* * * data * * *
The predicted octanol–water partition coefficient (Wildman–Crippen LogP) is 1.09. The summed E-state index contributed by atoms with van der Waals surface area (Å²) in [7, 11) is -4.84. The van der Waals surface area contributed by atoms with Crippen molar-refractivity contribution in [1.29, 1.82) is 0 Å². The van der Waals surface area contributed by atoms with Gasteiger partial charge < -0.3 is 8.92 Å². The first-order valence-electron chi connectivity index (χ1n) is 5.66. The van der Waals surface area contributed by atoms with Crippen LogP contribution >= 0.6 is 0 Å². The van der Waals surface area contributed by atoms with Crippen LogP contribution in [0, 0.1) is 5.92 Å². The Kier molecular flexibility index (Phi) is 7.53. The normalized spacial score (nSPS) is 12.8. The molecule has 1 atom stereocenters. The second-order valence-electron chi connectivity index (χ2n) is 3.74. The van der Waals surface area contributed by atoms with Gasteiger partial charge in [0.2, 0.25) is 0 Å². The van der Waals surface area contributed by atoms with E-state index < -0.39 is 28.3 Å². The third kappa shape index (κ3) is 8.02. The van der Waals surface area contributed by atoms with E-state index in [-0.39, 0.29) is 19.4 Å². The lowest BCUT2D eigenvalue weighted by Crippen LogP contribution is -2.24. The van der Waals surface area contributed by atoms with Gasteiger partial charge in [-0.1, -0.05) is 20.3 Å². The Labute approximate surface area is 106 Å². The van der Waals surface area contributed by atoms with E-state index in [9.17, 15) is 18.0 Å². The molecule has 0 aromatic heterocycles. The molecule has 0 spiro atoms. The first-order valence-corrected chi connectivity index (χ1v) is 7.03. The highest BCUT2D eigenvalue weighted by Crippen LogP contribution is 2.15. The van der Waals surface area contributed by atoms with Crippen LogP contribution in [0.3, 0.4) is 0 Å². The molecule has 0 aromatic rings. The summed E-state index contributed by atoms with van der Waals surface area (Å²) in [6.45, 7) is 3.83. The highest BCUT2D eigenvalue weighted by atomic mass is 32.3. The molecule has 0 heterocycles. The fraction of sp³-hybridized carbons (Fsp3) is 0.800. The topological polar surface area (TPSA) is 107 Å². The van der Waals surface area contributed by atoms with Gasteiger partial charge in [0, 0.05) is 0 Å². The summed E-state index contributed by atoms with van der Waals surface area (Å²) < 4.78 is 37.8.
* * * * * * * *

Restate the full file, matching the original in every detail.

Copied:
The predicted octanol–water partition coefficient (Wildman–Crippen LogP) is 1.09. The summed E-state index contributed by atoms with van der Waals surface area (Å²) in [7, 11) is -4.84. The van der Waals surface area contributed by atoms with Crippen molar-refractivity contribution in [1.29, 1.82) is 0 Å². The van der Waals surface area contributed by atoms with Gasteiger partial charge < -0.3 is 8.92 Å². The first-order valence-electron chi connectivity index (χ1n) is 5.66. The van der Waals surface area contributed by atoms with Crippen LogP contribution >= 0.6 is 0 Å². The van der Waals surface area contributed by atoms with Crippen LogP contribution in [0, 0.1) is 5.92 Å². The Kier molecular flexibility index (Phi) is 7.53. The normalized spacial score (nSPS) is 12.8. The molecule has 1 atom stereocenters. The second-order valence-electron chi connectivity index (χ2n) is 3.74. The van der Waals surface area contributed by atoms with Gasteiger partial charge in [0.2, 0.25) is 0 Å². The van der Waals surface area contributed by atoms with E-state index < -0.39 is 28.3 Å². The third kappa shape index (κ3) is 8.02. The van der Waals surface area contributed by atoms with E-state index in [-0.39, 0.29) is 19.4 Å². The lowest BCUT2D eigenvalue weighted by Crippen LogP contribution is -2.24. The van der Waals surface area contributed by atoms with Gasteiger partial charge in [-0.1, -0.05) is 20.3 Å². The Labute approximate surface area is 106 Å². The van der Waals surface area contributed by atoms with E-state index in [9.17, 15) is 18.0 Å². The molecule has 0 aromatic heterocycles. The molecule has 0 spiro atoms. The first-order valence-corrected chi connectivity index (χ1v) is 7.03. The highest BCUT2D eigenvalue weighted by Crippen LogP contribution is 2.15. The van der Waals surface area contributed by atoms with Crippen LogP contribution in [0.3, 0.4) is 0 Å². The molecule has 0 aromatic rings. The summed E-state index contributed by atoms with van der Waals surface area (Å²) in [6.45, 7) is 3.83. The highest BCUT2D eigenvalue weighted by atomic mass is 32.3. The molecule has 0 heterocycles. The fraction of sp³-hybridized carbons (Fsp3) is 0.800. The topological polar surface area (TPSA) is 107 Å². The van der Waals surface area contributed by atoms with Gasteiger partial charge in [0, 0.05) is 0 Å². The summed E-state index contributed by atoms with van der Waals surface area (Å²) < 4.78 is 37.8.